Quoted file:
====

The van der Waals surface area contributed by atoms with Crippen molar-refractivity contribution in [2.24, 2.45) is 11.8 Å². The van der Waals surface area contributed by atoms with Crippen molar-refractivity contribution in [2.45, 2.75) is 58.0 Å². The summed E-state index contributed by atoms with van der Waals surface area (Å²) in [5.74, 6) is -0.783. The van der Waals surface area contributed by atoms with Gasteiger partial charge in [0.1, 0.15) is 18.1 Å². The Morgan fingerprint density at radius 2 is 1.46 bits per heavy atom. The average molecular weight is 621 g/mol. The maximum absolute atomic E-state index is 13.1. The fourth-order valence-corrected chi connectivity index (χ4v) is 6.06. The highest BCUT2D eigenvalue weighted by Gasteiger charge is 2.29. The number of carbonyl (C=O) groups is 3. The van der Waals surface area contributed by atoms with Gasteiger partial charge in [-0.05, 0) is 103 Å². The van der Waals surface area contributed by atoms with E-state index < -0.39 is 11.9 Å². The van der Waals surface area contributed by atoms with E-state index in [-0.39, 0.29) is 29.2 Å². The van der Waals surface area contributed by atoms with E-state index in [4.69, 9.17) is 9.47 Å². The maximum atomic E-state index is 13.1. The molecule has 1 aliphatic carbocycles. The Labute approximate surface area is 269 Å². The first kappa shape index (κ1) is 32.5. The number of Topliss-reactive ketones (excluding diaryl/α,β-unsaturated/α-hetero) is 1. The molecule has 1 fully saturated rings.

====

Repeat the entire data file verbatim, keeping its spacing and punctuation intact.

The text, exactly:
The van der Waals surface area contributed by atoms with Crippen molar-refractivity contribution in [2.24, 2.45) is 11.8 Å². The van der Waals surface area contributed by atoms with Crippen molar-refractivity contribution in [2.45, 2.75) is 58.0 Å². The summed E-state index contributed by atoms with van der Waals surface area (Å²) in [5.74, 6) is -0.783. The van der Waals surface area contributed by atoms with Gasteiger partial charge in [0.1, 0.15) is 18.1 Å². The Morgan fingerprint density at radius 2 is 1.46 bits per heavy atom. The average molecular weight is 621 g/mol. The maximum absolute atomic E-state index is 13.1. The fourth-order valence-corrected chi connectivity index (χ4v) is 6.06. The highest BCUT2D eigenvalue weighted by Gasteiger charge is 2.29. The number of carbonyl (C=O) groups is 3. The van der Waals surface area contributed by atoms with Gasteiger partial charge in [-0.05, 0) is 103 Å². The van der Waals surface area contributed by atoms with E-state index < -0.39 is 11.9 Å². The van der Waals surface area contributed by atoms with E-state index in [-0.39, 0.29) is 29.2 Å². The van der Waals surface area contributed by atoms with E-state index in [4.69, 9.17) is 9.47 Å². The maximum atomic E-state index is 13.1. The molecule has 1 aliphatic carbocycles. The Labute approximate surface area is 269 Å². The first kappa shape index (κ1) is 32.5. The number of Topliss-reactive ketones (excluding diaryl/α,β-unsaturated/α-hetero) is 1. The molecule has 1 fully saturated rings.